For horses, just the stress of being cooped up in a stall can cause or lead to ulcers, colic, laminitis, reduced blood circulation, digestive issues, lowered immune system, and, of course, each and every stall vice in existence.
Add packaged feed filled with grain and/or sugar served up two or three times a day instead of grass or grass hay around the clock and you increase the incidence of all of the above and all sorts of other issues.
Toss in the lack of movement the horse is designed to have and add metal shoes nailed to his feet that eliminate the ability for the feet to flex which circulates the blood in the hoof capsules and up and down the legs, and all the bad stuff quickly compounds.
On and on it goes. Building the horse’s immune system is the singular very best thing you can do for a horse’s health and happiness.
And building the immune system begins with eliminating stress.
Then getting the diet, movement, feet, and blood circulation as close as your specific circumstances allow to the lifestyle the horse would be living were he or she in the wilds of the American west where he or she evolved.
I know, I know. So many have told me “I have no choice but to board my horses.” Or “I simply don’t have any room for them to be out.” And all I can say is do the very best for your horse that your circumstances allow.
When we were in California (before the move to Tennessee) and discovered how our horses should be living this is where we started:
Two makeshift Paddock Paradises each barely bigger than the footprint of a barn. Each housing three horses. Not a lot of room, but at least they were out of the stalls. And they were eating grass hay around the clock spread in small piles all around the perimeter fencing and criss-crossing through the middle to stimulate movement. The dominant horse would never let #2 eat very long on a pile. So #2 would move out #3 who would go on to pile #4… and so it would go pretty much all day and night, moving around and around the paddock, except for nap times. Later, this became Noelle’s and Malachi’s paddock.
They were doing so well that we soon began to eye the very steep hill behind our house. So steep it was basically worthless except as a buffer against another house getting too close. It could not be built on and basically was serving no purpose. The entire piece was a bit over two acres, but about half an acre of that was so dangerous looking we reduced our working area to approximately an acre and a half and installed an electric fence outside perimeter and another one as an inside circle that created, again, sort of a makeshift paddock paradise, only bigger than what we had originally created. In the photo below the yellow dots are the outside circle and the blue dots are the inside circle into which they were never allowed. A no-fly zone :).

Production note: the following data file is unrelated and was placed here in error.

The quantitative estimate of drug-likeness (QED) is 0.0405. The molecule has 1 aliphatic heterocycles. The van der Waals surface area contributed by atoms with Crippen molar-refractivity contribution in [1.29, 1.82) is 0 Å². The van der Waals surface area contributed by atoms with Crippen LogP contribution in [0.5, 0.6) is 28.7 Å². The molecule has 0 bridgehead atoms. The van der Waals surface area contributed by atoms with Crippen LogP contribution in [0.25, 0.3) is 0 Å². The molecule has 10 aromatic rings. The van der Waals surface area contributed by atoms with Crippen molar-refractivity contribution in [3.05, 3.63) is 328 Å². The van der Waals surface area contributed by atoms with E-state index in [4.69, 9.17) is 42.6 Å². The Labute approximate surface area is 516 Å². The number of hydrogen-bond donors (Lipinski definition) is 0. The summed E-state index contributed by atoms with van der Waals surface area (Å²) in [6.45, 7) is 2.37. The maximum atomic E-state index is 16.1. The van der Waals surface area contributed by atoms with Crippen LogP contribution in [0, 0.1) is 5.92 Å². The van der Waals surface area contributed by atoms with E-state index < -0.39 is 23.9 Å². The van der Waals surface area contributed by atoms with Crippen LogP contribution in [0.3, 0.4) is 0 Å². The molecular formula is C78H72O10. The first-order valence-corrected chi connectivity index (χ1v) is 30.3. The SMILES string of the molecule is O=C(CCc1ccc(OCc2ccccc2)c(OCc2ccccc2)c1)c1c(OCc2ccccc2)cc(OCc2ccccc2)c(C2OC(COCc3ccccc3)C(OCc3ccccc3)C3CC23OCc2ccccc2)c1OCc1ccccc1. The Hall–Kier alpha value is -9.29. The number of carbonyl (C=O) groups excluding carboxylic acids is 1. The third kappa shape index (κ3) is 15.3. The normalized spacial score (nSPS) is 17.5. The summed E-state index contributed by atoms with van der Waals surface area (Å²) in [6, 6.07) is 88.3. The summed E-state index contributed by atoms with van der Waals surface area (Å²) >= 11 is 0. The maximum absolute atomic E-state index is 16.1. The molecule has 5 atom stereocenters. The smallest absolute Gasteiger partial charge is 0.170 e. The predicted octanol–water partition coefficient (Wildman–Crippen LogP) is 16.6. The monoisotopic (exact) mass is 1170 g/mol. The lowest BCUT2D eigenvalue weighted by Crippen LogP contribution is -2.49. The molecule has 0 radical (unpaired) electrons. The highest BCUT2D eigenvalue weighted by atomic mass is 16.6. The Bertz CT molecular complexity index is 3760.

The very first time we took a horse over to see how he did, we were worried.
Was it too steep? Would the horses like it? Were there too many rocks and boulders? Would they hurt themselves? Would they all get along in the same pasture?
Scribbles was first.
He’s the quiet one. A gorgeous paint, but charisma is not his long suit. He’s the one who was most likely to be found standing in a corner, motionless, seemingly, for hours. Lazy would be a merciful understatement. He has the best whoa in the herd, because it’s his favorite speed. No reins needed. Just sit back a little, then hold on for the screech of tires. Can we stop now? is his favorite question. He leads like it’s an imposition to ask him to move. Oh all right, if you insist, but you have no idea how much effort this is.
Which is why his first venture into the natural pasture left me with my mouth hanging open in astonishment. As the halter fell away, he spun and was gone like a bullet. Racing, kicking the air, tossing his head, having the best time I’d ever seen him have. This was not a horse I had met before. He went on for a good ten minutes, with me just standing there, grinning like an idiot.
I could imagine that somewhere inside those two brains he was screeching Whoopee! I’m free! I’m free! Finally, he trotted back over and in his own begrudging little way said thank-you. That was the beginning of a new way of life for Scribbles and his five herd mates.
A life free of stress from being confined. From eating stuff that’s bad for them. A life of movement, and circulation, and good digestion. In short, a life as close as we could get to how they’d be living were they in the wild.
On barely more than an acre.
Happier Healthier Horses
Stories of Change
Before we did any of this, this is the way it was for our horses:
It’s not that way anymore. It wasn’t in California. And it’s not here in middle Tennessee.
Kathleen and I strongly encourage you to not take our word for it. Do the research. Figure it out for yourself. And see the difference that stress-free horses will add to your life. You won’t be sorry you did.
I love his heart. I love his vision.
I love Malachi.